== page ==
The Carlson and Zelazo Lab at the University of Minnesota, has looked at how we can use the context of daily routines to introduce high-quality parenting practices in at-risk families in an effort to reduce household chaos and increase parent and child cognitive outcomes. Reflection Sciences Trainer, Andrei Semenov, and his research team are working on a new study: the “Ready4Routines” project, in collaboration with Harvard Center on the Developing Child, Acelero Learning, Frontiers of Innovation, and the Los Angeles-based Westside Infant Network. The project is designed to introduce and reinforce high-quality daily routines for parents who may find themselves in a chaotic and unpredictable environment. Ready4Routines delivers an 8-week parenting intervention to Early Head Start and Head Start families across the nation. Over the course of the intervention, parents learn about the importance of predictable routines as well as activities that are specifically designed to reinforce the development of self-regulation skills. Parents learn routines around meal preparation, bedtime wind-down and even activities based on mindfulness meditation that aim to reduce tantrums and increase emotional regulation. Over the past three years, our lab has been working with our collaborators on developing, revising, and implementing this project across the country and measuring its effect on executive function (EF) skills, parent-child relationships and various other outcomes. To date, we have seen associated decreases in parenting-related stress among parents who participated in the program. As measured by the MEFS App, we have also seen substantial improvements in children’s EF skills after their parents participated in this 8-week program. These EF skills are crucial for impulse control in children, as well as school readiness, academic achievement, social functioning, and mental and physical health. Our next steps in this program are to understand how parent-child relationships may change as a result of these high-quality routines as well as to explore how we can best make Ready4Routines accessible to all families.   By Andrei Semenov" />

Tag: self regulation skills for children

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Cohort Effects on Delay of Gratification

The Marshmallow Test is conceivably one of the most prominent developmental research studies on delay of gratification. In the late 1960s to early 70s, American Psychologist and Stanford University Professor, Dr. Walter Mischel, and his team sat children down at a table and placed a marshmallow (or other treat chosen by the child) in front of…

Parent Newsletters

Parent Newsletter – June 2018

In our Parent Newsletter June 2018, we’d like to welcome our new contributor, Marie Lister! Marie graduated in 2012 with a Masters of Education and a teaching license in Early Childhood and Early Childhood Special Education. She has been a classroom teacher for 9 years and currently is a teacher at the Shirley G. Moore…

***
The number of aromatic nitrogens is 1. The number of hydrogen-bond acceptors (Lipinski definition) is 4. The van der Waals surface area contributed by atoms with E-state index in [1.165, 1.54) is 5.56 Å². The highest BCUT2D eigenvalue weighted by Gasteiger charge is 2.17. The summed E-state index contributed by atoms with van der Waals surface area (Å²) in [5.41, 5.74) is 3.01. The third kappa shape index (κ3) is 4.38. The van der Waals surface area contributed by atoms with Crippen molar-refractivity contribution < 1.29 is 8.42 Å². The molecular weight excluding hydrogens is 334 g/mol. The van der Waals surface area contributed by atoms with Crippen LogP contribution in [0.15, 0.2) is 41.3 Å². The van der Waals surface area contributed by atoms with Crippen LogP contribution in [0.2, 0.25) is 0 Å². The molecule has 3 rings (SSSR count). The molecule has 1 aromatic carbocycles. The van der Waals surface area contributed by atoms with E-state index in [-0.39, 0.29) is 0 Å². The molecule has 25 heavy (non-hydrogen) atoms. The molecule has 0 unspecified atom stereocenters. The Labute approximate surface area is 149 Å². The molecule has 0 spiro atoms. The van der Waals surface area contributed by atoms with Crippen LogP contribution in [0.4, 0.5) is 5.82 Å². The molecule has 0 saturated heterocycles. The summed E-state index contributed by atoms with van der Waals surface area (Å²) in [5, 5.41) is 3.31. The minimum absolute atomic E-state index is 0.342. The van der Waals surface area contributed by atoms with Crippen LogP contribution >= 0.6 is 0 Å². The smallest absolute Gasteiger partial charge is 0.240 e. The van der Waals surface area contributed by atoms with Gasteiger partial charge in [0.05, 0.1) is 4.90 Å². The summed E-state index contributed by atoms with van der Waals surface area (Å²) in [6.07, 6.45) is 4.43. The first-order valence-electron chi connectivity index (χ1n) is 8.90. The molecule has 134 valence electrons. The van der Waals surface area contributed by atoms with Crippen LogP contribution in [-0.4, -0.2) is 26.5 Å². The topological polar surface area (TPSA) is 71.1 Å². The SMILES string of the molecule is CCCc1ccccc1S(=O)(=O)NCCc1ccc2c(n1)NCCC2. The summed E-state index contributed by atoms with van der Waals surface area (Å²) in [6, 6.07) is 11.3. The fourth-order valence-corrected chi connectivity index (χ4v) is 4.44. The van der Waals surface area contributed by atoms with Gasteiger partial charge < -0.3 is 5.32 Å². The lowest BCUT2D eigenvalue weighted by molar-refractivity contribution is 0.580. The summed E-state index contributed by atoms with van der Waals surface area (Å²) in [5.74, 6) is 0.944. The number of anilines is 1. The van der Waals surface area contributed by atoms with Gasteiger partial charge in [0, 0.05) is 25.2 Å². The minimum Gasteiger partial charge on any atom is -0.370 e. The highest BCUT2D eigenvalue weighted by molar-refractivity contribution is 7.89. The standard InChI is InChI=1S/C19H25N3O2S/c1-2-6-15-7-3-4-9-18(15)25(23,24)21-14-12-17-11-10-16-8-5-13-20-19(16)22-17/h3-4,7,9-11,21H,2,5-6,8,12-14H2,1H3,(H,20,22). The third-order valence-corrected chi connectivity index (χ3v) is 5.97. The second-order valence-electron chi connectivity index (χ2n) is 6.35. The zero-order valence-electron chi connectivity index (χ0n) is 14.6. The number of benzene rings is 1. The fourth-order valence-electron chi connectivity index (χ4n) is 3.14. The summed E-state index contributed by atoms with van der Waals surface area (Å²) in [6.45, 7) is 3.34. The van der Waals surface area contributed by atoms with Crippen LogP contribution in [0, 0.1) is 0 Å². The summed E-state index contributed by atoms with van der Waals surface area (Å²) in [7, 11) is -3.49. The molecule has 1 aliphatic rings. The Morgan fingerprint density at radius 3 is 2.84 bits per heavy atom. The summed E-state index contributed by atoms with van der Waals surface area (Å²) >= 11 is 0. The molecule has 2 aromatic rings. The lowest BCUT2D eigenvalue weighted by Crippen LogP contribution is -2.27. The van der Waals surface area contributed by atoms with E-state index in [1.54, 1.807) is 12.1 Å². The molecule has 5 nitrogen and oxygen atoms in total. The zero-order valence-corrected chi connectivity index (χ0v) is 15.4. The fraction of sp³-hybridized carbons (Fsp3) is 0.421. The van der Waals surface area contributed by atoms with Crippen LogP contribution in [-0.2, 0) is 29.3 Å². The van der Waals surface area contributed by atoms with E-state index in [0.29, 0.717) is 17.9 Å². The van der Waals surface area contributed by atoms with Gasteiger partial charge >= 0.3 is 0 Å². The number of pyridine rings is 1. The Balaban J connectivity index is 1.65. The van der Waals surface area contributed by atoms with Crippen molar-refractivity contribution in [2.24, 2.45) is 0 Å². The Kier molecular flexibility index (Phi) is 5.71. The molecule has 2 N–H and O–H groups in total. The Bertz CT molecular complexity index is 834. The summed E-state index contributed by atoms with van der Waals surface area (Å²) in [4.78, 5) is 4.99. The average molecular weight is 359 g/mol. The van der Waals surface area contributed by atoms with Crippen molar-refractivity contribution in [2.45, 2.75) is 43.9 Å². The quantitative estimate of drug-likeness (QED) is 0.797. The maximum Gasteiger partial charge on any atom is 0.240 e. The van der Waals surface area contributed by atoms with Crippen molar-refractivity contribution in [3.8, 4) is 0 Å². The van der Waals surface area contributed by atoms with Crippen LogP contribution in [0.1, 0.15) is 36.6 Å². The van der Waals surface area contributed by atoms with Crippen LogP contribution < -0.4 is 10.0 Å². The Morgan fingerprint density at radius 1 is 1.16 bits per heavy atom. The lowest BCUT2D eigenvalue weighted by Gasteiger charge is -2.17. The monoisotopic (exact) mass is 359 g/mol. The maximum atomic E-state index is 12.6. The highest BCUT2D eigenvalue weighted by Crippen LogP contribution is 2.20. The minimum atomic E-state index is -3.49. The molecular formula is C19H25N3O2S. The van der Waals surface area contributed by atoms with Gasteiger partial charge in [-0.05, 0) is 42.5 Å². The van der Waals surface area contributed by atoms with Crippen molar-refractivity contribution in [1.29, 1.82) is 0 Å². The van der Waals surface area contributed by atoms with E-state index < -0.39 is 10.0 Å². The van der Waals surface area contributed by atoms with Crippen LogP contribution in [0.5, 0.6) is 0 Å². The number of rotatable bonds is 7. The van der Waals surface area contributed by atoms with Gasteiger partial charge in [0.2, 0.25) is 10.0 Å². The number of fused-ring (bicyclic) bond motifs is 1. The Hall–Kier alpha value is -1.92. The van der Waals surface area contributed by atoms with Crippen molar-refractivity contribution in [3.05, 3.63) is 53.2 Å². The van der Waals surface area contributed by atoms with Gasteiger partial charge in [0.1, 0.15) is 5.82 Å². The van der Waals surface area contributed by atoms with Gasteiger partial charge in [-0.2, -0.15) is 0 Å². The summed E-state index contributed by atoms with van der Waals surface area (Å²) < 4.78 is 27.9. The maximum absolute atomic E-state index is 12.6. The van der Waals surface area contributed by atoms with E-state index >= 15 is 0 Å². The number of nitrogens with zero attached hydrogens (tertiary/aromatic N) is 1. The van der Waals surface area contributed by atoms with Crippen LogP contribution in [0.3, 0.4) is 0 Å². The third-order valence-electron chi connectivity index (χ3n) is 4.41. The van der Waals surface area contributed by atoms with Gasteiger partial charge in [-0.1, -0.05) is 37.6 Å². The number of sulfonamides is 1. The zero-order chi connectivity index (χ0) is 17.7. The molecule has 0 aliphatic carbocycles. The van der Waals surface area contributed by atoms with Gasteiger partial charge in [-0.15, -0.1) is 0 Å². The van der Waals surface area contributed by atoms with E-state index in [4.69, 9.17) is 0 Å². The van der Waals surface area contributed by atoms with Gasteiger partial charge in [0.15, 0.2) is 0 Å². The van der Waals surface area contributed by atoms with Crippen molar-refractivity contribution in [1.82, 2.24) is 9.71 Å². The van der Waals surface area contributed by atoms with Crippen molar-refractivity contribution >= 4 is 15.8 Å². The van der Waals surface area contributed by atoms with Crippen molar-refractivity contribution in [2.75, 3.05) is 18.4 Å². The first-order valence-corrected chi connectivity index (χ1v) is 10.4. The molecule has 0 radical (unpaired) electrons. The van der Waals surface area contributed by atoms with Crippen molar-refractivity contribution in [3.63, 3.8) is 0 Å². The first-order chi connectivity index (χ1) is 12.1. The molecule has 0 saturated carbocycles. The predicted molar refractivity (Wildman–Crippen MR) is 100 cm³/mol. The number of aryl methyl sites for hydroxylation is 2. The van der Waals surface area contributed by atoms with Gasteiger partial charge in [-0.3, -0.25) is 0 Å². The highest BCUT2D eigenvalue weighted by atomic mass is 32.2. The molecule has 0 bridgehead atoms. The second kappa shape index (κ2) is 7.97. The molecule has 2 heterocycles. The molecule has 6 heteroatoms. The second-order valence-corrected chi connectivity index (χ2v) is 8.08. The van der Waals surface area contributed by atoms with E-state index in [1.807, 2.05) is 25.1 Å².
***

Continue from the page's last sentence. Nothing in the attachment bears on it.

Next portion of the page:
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National Effort: Improve Student Outcomes

The Chan Zuckerberg Initiative (CZI) and the Bill & Melinda Gates Foundation (BMGF) are teaming up in a national effort: improve student outcomes through research and development. Yesterday (May 8, 2018), the two nonprofits announced that they are extending a public Request for Information (RFI) about innovative ways to facilitate, accelerate, and improve the academic and non-academic outcomes that…

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Imagination and Brain Development

“Executive function refers to the brain skills that allow us to control our thoughts, actions, and emotions. These skills include cognitive flexibility (thinking about something in multiple ways and shifting gears, for example, transitioning smoothly from snack time to center time), working memory (holding information in mind and working with it, such as reminding yourself…

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Mindfulness, Reflection, and Executive Function

Earlier this week, Frontiers in Psychology published an article on mindfulness, reflection, and executive function. The study, “Mindfulness Plus Reflection Training: Effects on Executive Function in Early Childhood” was conducted by Dr. Phil Zelazo, Dr. Ann Masten, and Dr. Stephanie Carlson of the University of Minnesota’s Institute of Child Development and Jessie Forston of Learning Tree Yoga,…

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Executive Function Skills & Math

Executive function skills are important for regulating behaviors, as well as academic success, including math achievement. This relation between executive function skills and math is not surprising when considering the cognitive skills involved in solving mathematical problems. For instance, if you ask 5-year-old Lola to figure out, “How many pets are three cats and four…

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Executive Function Impairments in the Classroom

Executive function impairments in the classroom can manifest in a number of ways. Commonly, children who struggle with self-regulation will act out. Other low executive functioning students may go undetected — rather than causing trouble, they quietly struggle. How can we, as researchers, parents, clinicians, and educators, not only detect these students but also provide support?…

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Part I: Executive Function: The Power to Resist

Executive function skills are important for a number of processes, but did you know that these skills also play a huge role in the power to resist temptations? Full Prefrontal is a podcast series led by Sucheta Kamath, Founder of Cerebral Matters and expert in brain training and executive function development. Sucheta and her guests,…